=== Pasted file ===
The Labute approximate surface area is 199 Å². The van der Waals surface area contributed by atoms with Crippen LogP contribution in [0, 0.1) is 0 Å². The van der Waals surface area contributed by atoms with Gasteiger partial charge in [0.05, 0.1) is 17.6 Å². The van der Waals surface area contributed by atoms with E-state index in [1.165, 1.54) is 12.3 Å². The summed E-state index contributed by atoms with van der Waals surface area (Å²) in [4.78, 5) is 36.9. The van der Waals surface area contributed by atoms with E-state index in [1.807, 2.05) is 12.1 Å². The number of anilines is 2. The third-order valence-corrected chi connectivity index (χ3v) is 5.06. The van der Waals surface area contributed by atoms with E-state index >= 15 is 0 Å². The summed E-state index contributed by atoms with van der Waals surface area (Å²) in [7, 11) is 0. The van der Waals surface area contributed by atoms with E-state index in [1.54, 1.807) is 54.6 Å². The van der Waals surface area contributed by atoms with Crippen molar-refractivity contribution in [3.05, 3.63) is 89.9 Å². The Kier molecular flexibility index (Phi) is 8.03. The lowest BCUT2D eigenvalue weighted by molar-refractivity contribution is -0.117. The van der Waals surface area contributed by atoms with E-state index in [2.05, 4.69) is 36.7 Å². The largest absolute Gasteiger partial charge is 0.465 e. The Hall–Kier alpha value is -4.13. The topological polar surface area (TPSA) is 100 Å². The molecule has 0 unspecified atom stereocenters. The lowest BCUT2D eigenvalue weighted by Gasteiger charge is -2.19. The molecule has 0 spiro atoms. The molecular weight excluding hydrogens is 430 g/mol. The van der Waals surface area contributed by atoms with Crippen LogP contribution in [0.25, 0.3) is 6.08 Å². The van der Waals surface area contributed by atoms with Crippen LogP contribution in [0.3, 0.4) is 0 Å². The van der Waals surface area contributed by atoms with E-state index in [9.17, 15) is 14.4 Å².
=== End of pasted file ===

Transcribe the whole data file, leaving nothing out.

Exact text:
The Labute approximate surface area is 199 Å². The van der Waals surface area contributed by atoms with Crippen LogP contribution in [0, 0.1) is 0 Å². The van der Waals surface area contributed by atoms with Gasteiger partial charge in [0.05, 0.1) is 17.6 Å². The van der Waals surface area contributed by atoms with E-state index in [1.165, 1.54) is 12.3 Å². The summed E-state index contributed by atoms with van der Waals surface area (Å²) in [4.78, 5) is 36.9. The van der Waals surface area contributed by atoms with E-state index in [1.807, 2.05) is 12.1 Å². The number of anilines is 2. The third-order valence-corrected chi connectivity index (χ3v) is 5.06. The van der Waals surface area contributed by atoms with E-state index >= 15 is 0 Å². The summed E-state index contributed by atoms with van der Waals surface area (Å²) in [7, 11) is 0. The van der Waals surface area contributed by atoms with E-state index in [1.54, 1.807) is 54.6 Å². The van der Waals surface area contributed by atoms with Crippen molar-refractivity contribution in [3.05, 3.63) is 89.9 Å². The Kier molecular flexibility index (Phi) is 8.03. The lowest BCUT2D eigenvalue weighted by molar-refractivity contribution is -0.117. The van der Waals surface area contributed by atoms with E-state index in [2.05, 4.69) is 36.7 Å². The largest absolute Gasteiger partial charge is 0.465 e. The Hall–Kier alpha value is -4.13. The topological polar surface area (TPSA) is 100 Å². The molecule has 0 unspecified atom stereocenters. The lowest BCUT2D eigenvalue weighted by Gasteiger charge is -2.19. The molecule has 0 spiro atoms. The molecular weight excluding hydrogens is 430 g/mol. The van der Waals surface area contributed by atoms with Crippen LogP contribution in [0.25, 0.3) is 6.08 Å². The van der Waals surface area contributed by atoms with Crippen LogP contribution in [0.3, 0.4) is 0 Å². The van der Waals surface area contributed by atoms with E-state index in [9.17, 15) is 14.4 Å².